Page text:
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Scientologists win court ban on revelation

Title: Scientologists win court ban on revelation
Date: Saturday, 31 March 1984
Publisher: The Scotsman (UK)
Main source: link (86 KiB)

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The Church of Scientology in Denmark were granted a court order by a Scottish judge yesterday banning six former members of their church who formed a breakaway group from publishing or divulging to anyone copies of "secret scriptures" alleged to have been stolen from the church in Copenhagen.

Lord Cameron, at the Court of Session in Edinburgh, granted interim interdict to the church after hearing that two of the group, Mr Robin Scott and his wife, Adrienne, and others had set up a rival organisation to the Scientologists, known as the Advanced Ability Centre.

The court heard that in 1983 the Scotts bought Candacraig House, Strathdon, Aberdeenshire, with the intention of turning it into a centre where scientology courses were provided, outwith the organisation of the Church of Scientology. The other members of the breakaway group in the case live at Candacraig and help to provide these courses.

The Church of Scientology claimed in their petition to the court that the advanced courses they provided were in technical terms which were understandable only by suitably qualified members of the Church of Scientology. They claimed the materials were confidential and if not properly used could cause distress to students.

The court was told by Mr James Drummond Young, counsel for the church, that another two former members, Ron Lawley and Morag Bellmaine, called at the church's office in Copenhagen dressed in the uniform of high officers of the Church of Scientology.

They introduced themselves as missionaries of the Religious Technology Centre — a Californian association linked with the scientologists. It was believed they were bona fide representatives from California. The two were allowed by staff to see published materials dealing with scientology. It is alleged by the church that some time after that the two left the office with the scientology materials and took them to the United Kingdom.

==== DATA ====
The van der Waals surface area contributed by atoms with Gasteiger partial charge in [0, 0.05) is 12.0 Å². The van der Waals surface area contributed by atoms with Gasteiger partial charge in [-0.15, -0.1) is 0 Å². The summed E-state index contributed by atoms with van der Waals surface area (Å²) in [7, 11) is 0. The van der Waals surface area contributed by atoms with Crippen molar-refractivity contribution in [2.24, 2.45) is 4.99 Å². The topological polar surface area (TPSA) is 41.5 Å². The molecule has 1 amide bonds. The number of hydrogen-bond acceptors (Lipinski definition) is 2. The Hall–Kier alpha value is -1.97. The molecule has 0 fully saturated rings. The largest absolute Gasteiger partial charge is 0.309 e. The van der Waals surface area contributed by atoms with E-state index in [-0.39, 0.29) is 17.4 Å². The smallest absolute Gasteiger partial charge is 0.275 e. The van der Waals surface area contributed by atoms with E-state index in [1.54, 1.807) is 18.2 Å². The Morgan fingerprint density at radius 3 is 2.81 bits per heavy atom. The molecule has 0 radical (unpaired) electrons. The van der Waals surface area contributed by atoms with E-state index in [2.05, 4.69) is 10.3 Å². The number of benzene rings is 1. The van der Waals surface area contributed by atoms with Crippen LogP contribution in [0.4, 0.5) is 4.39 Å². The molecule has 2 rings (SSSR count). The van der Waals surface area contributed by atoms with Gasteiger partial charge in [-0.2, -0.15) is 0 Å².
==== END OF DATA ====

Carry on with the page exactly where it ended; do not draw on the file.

The scientologists allege that Mr Scott was the "principal organiser" of the theft. He was arrested by Danish police on March 13. They alleged he confessed to Danish police that he had, arranged the theft and will make a further court appearance soon.

The church also claimed that the members of the breakaway group have admitted they now possess the entire range of confidential study course materials in scientology.

The church claimed that the Scotts produced a booklet in February claiming to be able to provide scientology courses. This booklet, the church alleges, could be based only upon materials said to be stolen in Copenhagen. The scientologists say they are losing revenue because they are being deprived of the opportunity to provide the same courses. They estimate their loss at £5,000.

The church notified the Court of Session that they intend to sue Mr and Mrs Scott and the other members of the group for £5,000 plus interest because of the lost revenue.

The petitioners were named as the Church of Scientology Advanced Organisation, Saint Hill, Europe and Africa, and were described as an association under the laws of Denmark with an office at Jernbanegade 6, 1608 Copenhagen.

The defenders were named as Robin Scott, his wife, Adrienne, Robert Ainsworth, Mohammed Bouderba, Michael Wray and Mrs Heather Wray, all of Candacraig House, Strathdon, Aberdeenshire.

The petition was not defended on behalf of the breakaway group but they will have 14 days to lodge answers to the petition to the Court of Session.